Teo Chee Hean: Fate Of Racial Harmony Lies With Singaporeans

Whether Singapore gives in to “exclusivity and sectarianism”, or builds on the decision of the nation’s forefathers to live together in racial and religious harmony, is in the hands of Singaporeans, said Deputy Prime Minister Teo Chee Hean today (Jan 17).

In a speech that came after the Jakarta attack and news of a foiled terror plot in Malaysia last week, Mr Teo, who is also Coordinating Minister for National Security, reminded his audience that it was not by chance that Singapore is the most religiously diverse country in the world, yet enjoys racial and religious harmony. The peace in Singapore, he said, is a result of the “deliberate choice that we made”.

“We could have chosen differently, we could have chosen to live separately, each community insisting on its own practices, wanting to carve as much exclusive space for itself as possible from the common space. This would have resulted in a very different Singapore. One marked by differences, rather than the broad common humanity that we all share,” said Mr Teo, who spoke at a fund raising dinner for the upcoming Church of the Transfiguration.

But Singapore’s pioneers had lived through racial and religious strife, and did not want to see it happen again. Instead, various communities and leaders committed to work together to strengthen social harmony.

“Each community did not insist on the primacy of its race, language or practices. Instead, each of our communities is prepared to practise its own culture and religion in the context of a multi-racial, multi-religious society, making adaptations to accommodate others where necessary,” said Mr Teo.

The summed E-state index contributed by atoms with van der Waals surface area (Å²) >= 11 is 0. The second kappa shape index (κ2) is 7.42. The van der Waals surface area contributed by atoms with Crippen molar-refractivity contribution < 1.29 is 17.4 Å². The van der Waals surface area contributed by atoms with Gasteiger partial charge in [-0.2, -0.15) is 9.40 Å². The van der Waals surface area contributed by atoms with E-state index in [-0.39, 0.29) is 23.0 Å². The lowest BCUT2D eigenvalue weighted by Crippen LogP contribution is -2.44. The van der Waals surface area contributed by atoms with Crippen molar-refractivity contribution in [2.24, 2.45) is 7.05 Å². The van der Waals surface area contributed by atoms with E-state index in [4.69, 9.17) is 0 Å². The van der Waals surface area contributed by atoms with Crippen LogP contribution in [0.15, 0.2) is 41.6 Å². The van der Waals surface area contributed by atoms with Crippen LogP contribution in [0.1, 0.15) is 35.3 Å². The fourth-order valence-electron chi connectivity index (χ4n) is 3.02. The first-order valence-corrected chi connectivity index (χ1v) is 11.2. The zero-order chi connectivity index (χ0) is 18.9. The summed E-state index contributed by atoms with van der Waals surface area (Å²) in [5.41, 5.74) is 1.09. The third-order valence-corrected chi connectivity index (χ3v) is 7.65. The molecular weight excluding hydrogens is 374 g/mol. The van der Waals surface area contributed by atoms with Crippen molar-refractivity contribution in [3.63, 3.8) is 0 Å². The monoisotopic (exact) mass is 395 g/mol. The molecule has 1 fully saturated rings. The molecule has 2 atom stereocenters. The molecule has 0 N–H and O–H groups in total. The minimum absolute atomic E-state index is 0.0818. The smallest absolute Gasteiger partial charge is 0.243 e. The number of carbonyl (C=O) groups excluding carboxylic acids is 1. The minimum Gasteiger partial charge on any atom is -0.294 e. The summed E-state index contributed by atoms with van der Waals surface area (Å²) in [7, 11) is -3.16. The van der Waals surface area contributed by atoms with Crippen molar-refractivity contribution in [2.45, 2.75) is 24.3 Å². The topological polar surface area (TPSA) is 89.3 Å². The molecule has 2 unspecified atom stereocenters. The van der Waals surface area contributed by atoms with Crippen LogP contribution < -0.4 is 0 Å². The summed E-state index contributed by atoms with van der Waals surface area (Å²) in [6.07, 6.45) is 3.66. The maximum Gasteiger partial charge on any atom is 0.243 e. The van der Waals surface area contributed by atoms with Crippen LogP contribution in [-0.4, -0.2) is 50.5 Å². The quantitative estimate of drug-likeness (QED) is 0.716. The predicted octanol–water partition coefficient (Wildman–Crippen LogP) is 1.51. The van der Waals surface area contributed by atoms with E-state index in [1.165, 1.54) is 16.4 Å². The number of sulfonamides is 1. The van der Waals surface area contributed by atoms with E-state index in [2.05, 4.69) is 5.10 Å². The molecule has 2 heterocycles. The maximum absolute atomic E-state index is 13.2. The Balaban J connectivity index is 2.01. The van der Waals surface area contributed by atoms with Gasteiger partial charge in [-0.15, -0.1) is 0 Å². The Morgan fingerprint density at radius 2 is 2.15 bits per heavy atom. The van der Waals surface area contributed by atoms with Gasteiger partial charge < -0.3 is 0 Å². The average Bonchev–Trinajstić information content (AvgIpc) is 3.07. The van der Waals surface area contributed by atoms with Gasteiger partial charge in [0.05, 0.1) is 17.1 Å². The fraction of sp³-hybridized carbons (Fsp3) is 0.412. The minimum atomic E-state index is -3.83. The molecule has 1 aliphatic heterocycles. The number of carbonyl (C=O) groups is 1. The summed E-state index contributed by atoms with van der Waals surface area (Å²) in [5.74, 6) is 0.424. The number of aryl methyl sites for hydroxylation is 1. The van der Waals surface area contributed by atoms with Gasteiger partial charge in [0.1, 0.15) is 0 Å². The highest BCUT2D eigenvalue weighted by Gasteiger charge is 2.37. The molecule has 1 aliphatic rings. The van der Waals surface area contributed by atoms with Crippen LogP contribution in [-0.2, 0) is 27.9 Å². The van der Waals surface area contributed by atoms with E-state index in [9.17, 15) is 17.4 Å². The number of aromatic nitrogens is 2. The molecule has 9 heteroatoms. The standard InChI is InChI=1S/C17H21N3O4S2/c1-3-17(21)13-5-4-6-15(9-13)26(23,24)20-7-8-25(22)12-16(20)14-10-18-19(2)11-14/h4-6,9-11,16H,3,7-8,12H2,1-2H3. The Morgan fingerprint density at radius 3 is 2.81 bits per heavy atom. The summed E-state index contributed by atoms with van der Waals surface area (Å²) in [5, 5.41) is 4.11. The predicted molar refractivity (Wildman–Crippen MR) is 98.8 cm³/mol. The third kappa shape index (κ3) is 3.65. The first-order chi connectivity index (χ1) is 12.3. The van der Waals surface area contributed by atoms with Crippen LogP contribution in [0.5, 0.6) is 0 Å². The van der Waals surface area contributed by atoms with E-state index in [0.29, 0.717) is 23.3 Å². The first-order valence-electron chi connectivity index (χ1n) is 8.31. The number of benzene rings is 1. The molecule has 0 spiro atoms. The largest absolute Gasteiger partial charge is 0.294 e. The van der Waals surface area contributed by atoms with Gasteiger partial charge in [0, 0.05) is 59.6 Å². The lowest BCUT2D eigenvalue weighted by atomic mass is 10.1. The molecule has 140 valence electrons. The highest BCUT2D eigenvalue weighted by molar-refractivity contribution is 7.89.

Singapore has also been careful about teachings and practices from overseas, especially those that are disrespectful to other religions, or encourage communities to live apart from each other. “And even as we allow each community its own space, we have continually deepened the trust between communities, and expanded our common space where all communities can come together as Singaporeans. These are the precious lessons and experience from our 50 years of independence,” said Mr Teo.

In the next 50 years, “it is up to us and our children to decide what kind of society we want to be”. “We can succumb to exclusivity and sectarianism and drift apart into separate communities This can be by the choices of leaders, or by the individual choices we make every day, whether to live in harmony, try and integrate with others or whether we choose to live separately. So we can make those choices ourselves…Or we can reinforce the choice that our forefathers made to live together, and continue to celebrate and strengthen our racial and religious harmony,” said Mr Teo.

Last Thursday, a gun and bomb attack in central Jakarta left eight dead and over 20 wounded, including four civilians. A day later, Malaysian authorities arrested a suspected militant arrested in a train station in Kuala Lumpur, who confessed to planning a suicide attack in the country.

In his speech, Mr Teo said all religious groups in Singapore reject extremism, radicalism and violence regardless of the source

“This is important because if an attack were to take place in Singapore, the actions of the perpetrators would be condemned by every religious group in Singapore. Rather than allowing an attack to strike fear and splinter our society, we must unite against any such attack, stand together as one people, and emerge stronger,” he said.

He also noted that religious institutions “play a very important role in our society.” For example, organisations such as the Catholic Church have worked “hand in hand” with the Government in nation building over the last 50 years. This includes areas such as character formation, education, health-care and charity, said Mr Teo.


Source: www.todayonline.com

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